Menu

WEATHER

2014 Winter Olympics Host City Fears Snow Shortage

Organizers of the 2014 Olympic Games in Sochi, Russia, are storing snow to assure there will be enough for the winter games that will take place in February.

Seven storage areas in the Caucasus Mountains have been prepared to store 450,000 cubic meters of snow. That is enough snow to encompass the entire cruise ship Voyager of the Seas, according to voyager-class.com.

Warmer than expected weather, and the inability to complete some Olympic tests this winter, have the organizers fearful the amount of snow next winter will not be enough, according to the AP.

"Sochi, Russia, is located on the sea and is one of the warmest areas in Russia," said AccuWeather Senior Expert Meteorologist Jim Andrews. The temperature in Sochi averages in the mid 30s during the months of December through February.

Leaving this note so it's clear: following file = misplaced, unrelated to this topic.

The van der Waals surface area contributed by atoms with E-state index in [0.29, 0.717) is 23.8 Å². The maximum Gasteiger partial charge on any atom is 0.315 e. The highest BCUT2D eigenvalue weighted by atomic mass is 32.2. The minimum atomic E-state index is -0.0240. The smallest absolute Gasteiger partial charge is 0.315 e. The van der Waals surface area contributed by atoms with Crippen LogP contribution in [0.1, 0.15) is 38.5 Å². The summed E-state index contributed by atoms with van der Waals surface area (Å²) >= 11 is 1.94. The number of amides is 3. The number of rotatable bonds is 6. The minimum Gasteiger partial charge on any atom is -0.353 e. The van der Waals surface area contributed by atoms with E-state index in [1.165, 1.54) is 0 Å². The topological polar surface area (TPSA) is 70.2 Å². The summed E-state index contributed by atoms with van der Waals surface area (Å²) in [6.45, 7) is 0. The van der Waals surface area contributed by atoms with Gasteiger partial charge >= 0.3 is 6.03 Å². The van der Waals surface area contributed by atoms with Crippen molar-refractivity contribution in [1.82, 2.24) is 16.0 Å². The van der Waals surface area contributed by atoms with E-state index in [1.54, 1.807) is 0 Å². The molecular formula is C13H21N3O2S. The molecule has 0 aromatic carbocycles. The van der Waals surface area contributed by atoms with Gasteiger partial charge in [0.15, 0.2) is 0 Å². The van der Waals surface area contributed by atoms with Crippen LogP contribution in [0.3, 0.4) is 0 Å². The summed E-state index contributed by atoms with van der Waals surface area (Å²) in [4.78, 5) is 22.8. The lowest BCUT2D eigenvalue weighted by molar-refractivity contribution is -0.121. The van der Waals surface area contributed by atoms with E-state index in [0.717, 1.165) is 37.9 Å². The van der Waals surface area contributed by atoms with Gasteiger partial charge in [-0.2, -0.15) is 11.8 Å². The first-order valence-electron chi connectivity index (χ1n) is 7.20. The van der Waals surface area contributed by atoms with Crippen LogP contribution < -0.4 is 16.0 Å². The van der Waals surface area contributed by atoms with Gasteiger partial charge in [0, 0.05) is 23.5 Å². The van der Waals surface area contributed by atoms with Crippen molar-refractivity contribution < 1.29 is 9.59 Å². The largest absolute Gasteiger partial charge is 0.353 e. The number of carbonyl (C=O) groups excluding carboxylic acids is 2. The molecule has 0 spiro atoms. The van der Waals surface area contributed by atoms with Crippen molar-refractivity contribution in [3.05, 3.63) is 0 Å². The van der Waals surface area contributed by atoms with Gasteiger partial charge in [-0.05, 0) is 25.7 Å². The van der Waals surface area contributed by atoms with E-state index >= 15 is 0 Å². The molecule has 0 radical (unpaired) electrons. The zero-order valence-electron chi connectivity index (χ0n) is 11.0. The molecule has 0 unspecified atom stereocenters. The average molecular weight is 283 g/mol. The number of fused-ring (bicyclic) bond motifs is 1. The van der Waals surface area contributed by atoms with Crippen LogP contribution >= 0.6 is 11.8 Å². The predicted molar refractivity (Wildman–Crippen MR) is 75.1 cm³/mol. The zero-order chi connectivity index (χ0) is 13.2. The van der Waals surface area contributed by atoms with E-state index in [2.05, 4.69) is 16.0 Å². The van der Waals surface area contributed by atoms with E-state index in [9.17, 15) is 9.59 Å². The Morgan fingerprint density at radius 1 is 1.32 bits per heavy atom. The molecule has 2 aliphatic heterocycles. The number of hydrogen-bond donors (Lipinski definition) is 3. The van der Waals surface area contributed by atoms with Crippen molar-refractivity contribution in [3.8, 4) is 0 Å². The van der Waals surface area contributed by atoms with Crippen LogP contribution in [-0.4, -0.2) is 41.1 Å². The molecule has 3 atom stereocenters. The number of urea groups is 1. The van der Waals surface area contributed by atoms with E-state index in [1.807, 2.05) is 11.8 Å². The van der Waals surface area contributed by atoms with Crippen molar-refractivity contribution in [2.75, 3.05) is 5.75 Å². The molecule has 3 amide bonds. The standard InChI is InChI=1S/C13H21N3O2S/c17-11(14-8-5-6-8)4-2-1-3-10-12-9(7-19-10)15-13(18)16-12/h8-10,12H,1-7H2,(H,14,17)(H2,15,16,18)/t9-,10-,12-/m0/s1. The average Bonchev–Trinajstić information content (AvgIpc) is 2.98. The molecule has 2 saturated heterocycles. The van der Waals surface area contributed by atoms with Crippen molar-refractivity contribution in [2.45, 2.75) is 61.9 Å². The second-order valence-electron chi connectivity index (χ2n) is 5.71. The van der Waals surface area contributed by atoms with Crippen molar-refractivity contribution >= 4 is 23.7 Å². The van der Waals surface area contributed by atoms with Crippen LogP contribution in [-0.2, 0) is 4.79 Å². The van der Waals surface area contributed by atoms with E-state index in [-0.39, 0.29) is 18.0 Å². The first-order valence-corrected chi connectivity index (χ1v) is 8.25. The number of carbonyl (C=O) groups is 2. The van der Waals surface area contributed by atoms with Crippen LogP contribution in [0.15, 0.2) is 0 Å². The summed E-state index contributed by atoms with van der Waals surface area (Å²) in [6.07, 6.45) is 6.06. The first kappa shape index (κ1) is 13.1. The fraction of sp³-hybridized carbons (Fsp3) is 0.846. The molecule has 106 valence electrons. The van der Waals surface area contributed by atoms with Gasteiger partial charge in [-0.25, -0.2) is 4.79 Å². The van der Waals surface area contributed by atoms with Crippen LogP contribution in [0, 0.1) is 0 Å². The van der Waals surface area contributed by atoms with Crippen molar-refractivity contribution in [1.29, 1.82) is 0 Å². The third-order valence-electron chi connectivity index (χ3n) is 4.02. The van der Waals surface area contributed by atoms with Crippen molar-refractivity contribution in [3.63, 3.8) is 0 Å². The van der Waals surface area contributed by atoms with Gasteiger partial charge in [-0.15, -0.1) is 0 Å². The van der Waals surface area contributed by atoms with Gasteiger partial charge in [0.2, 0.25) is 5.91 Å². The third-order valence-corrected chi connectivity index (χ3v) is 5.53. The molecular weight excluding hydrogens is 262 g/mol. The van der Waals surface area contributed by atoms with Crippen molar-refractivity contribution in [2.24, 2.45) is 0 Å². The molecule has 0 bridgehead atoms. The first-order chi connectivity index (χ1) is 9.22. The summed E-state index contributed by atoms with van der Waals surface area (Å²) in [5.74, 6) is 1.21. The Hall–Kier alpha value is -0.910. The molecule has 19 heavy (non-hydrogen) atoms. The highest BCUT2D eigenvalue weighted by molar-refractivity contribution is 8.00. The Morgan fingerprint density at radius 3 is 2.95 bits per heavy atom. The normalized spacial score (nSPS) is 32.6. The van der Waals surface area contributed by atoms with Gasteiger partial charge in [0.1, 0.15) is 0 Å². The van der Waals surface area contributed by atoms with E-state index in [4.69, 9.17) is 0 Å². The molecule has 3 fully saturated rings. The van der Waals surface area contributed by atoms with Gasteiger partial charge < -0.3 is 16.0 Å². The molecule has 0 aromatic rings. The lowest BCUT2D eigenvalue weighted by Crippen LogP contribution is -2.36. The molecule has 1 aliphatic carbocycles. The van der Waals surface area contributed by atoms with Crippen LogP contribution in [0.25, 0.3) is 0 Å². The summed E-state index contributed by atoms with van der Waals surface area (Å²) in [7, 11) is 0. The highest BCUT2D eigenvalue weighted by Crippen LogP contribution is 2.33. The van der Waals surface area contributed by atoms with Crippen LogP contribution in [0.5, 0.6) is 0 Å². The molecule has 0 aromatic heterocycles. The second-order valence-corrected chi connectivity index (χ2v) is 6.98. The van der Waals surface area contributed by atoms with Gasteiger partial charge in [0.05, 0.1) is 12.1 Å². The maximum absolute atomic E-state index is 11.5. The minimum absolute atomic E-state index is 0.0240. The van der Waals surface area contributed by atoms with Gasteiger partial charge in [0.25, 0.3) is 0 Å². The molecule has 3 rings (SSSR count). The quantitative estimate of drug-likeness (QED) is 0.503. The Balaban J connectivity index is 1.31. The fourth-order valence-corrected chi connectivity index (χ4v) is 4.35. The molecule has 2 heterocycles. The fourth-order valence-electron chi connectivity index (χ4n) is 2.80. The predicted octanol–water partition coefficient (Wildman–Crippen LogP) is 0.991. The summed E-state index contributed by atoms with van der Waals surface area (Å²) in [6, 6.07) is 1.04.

Once the snow is in the storage area, it will be covered with a special thermo seal to help prevent melting over the summer. Still, the organizers expect about 140,000 cubic meters to melt. The snow that remains should be plenty for the freestyle skiing, Alpine skiing and snowboarding events.

The town of Sochi averaged 7.9 inches of precipitation in January with an average monthly temperature of 33 degrees F. "Sochi has a very wet climate. They get a lot of precipitation during the winter and much of that is snow," said Andrews.

The Winter Olympics held in Vancouver in 2010 experienced a lack of snow. Organizers of that event used helicoptered in snow, trucked in snow and even snow produced by a snow machine to build up their snow totals.

To keep the transported snow from melting, tubes of packed dry ice were placed on the slopes of the mountain and replaced every 12 hours, according to guardian.co.uk.

According to Sergei Blachin, general director of the Roza Khutor ski resort in Krasnaya Polyana (host resort of the ski and snowboarding events), there is no doubt that enough snow will be there for the Alpine skiing, snowboarding and freestyle skiing events of 2014.